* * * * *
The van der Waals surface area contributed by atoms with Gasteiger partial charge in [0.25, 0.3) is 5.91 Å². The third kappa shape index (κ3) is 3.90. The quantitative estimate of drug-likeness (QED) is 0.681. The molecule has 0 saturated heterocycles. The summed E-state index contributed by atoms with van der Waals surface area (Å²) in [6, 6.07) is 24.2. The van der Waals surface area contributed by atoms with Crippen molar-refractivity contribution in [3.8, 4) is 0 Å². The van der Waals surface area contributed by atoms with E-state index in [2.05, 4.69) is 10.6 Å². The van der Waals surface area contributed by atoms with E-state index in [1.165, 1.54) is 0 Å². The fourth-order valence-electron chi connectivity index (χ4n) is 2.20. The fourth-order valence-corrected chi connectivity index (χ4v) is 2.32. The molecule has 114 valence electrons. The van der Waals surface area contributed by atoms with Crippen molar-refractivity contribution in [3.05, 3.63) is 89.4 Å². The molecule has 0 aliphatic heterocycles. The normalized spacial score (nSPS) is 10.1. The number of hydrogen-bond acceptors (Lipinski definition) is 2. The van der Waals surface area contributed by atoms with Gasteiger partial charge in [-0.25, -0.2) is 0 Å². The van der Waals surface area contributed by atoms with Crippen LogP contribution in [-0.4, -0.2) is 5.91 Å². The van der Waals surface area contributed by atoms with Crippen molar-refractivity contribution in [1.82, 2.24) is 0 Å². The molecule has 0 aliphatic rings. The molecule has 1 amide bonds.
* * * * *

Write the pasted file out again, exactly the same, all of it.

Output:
The van der Waals surface area contributed by atoms with Gasteiger partial charge in [0.25, 0.3) is 5.91 Å². The third kappa shape index (κ3) is 3.90. The quantitative estimate of drug-likeness (QED) is 0.681. The molecule has 0 saturated heterocycles. The summed E-state index contributed by atoms with van der Waals surface area (Å²) in [6, 6.07) is 24.2. The van der Waals surface area contributed by atoms with Crippen molar-refractivity contribution in [3.8, 4) is 0 Å². The van der Waals surface area contributed by atoms with E-state index in [2.05, 4.69) is 10.6 Å². The van der Waals surface area contributed by atoms with E-state index in [1.165, 1.54) is 0 Å². The fourth-order valence-electron chi connectivity index (χ4n) is 2.20. The fourth-order valence-corrected chi connectivity index (χ4v) is 2.32. The molecule has 114 valence electrons. The van der Waals surface area contributed by atoms with Crippen molar-refractivity contribution in [3.05, 3.63) is 89.4 Å². The molecule has 0 aliphatic heterocycles. The normalized spacial score (nSPS) is 10.1. The number of hydrogen-bond acceptors (Lipinski definition) is 2. The van der Waals surface area contributed by atoms with Gasteiger partial charge in [-0.25, -0.2) is 0 Å². The van der Waals surface area contributed by atoms with Crippen LogP contribution in [-0.4, -0.2) is 5.91 Å². The van der Waals surface area contributed by atoms with Crippen molar-refractivity contribution in [1.82, 2.24) is 0 Å². The molecule has 0 aliphatic rings. The molecule has 1 amide bonds.